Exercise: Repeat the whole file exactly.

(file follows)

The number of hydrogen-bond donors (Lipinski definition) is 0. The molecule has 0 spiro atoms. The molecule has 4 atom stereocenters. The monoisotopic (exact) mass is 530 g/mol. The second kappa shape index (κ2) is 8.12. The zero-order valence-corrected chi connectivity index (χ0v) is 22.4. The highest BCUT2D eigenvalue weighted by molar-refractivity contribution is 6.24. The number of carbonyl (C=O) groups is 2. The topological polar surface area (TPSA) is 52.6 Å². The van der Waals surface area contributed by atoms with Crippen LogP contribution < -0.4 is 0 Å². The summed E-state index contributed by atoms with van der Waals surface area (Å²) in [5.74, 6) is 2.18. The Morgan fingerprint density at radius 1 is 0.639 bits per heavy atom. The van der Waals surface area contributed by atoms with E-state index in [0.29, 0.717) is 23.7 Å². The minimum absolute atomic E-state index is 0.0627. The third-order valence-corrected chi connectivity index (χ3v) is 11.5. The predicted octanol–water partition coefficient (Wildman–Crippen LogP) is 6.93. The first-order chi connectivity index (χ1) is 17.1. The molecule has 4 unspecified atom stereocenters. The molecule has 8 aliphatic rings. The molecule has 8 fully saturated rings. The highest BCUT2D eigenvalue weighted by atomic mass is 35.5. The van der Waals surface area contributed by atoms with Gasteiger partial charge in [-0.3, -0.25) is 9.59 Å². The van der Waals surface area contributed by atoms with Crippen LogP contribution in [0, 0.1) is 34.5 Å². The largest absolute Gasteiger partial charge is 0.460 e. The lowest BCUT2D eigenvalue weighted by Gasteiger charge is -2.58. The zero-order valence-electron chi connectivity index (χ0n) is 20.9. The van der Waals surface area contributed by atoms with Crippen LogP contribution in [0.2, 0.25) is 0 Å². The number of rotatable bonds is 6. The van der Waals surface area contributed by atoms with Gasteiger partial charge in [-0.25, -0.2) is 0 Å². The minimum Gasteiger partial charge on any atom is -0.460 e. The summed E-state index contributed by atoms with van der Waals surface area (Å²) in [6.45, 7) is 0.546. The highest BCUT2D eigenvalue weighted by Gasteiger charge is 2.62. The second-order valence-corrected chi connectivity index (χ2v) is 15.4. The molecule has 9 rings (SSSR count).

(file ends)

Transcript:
The number of hydrogen-bond donors (Lipinski definition) is 0. The molecule has 0 spiro atoms. The molecule has 4 atom stereocenters. The monoisotopic (exact) mass is 530 g/mol. The second kappa shape index (κ2) is 8.12. The zero-order valence-corrected chi connectivity index (χ0v) is 22.4. The highest BCUT2D eigenvalue weighted by molar-refractivity contribution is 6.24. The number of carbonyl (C=O) groups is 2. The topological polar surface area (TPSA) is 52.6 Å². The van der Waals surface area contributed by atoms with Crippen LogP contribution < -0.4 is 0 Å². The summed E-state index contributed by atoms with van der Waals surface area (Å²) in [5.74, 6) is 2.18. The Morgan fingerprint density at radius 1 is 0.639 bits per heavy atom. The van der Waals surface area contributed by atoms with E-state index in [0.29, 0.717) is 23.7 Å². The minimum absolute atomic E-state index is 0.0627. The third-order valence-corrected chi connectivity index (χ3v) is 11.5. The predicted octanol–water partition coefficient (Wildman–Crippen LogP) is 6.93. The first-order chi connectivity index (χ1) is 17.1. The molecule has 4 unspecified atom stereocenters. The molecule has 8 aliphatic rings. The molecule has 8 fully saturated rings. The highest BCUT2D eigenvalue weighted by atomic mass is 35.5. The van der Waals surface area contributed by atoms with Gasteiger partial charge in [-0.3, -0.25) is 9.59 Å². The van der Waals surface area contributed by atoms with Crippen LogP contribution in [0, 0.1) is 34.5 Å². The largest absolute Gasteiger partial charge is 0.460 e. The lowest BCUT2D eigenvalue weighted by Gasteiger charge is -2.58. The zero-order valence-electron chi connectivity index (χ0n) is 20.9. The van der Waals surface area contributed by atoms with Crippen LogP contribution in [0.2, 0.25) is 0 Å². The number of rotatable bonds is 6. The van der Waals surface area contributed by atoms with Gasteiger partial charge in [-0.25, -0.2) is 0 Å². The minimum Gasteiger partial charge on any atom is -0.460 e. The summed E-state index contributed by atoms with van der Waals surface area (Å²) in [6.45, 7) is 0.546. The highest BCUT2D eigenvalue weighted by Gasteiger charge is 2.62. The second-order valence-corrected chi connectivity index (χ2v) is 15.4. The molecule has 9 rings (SSSR count).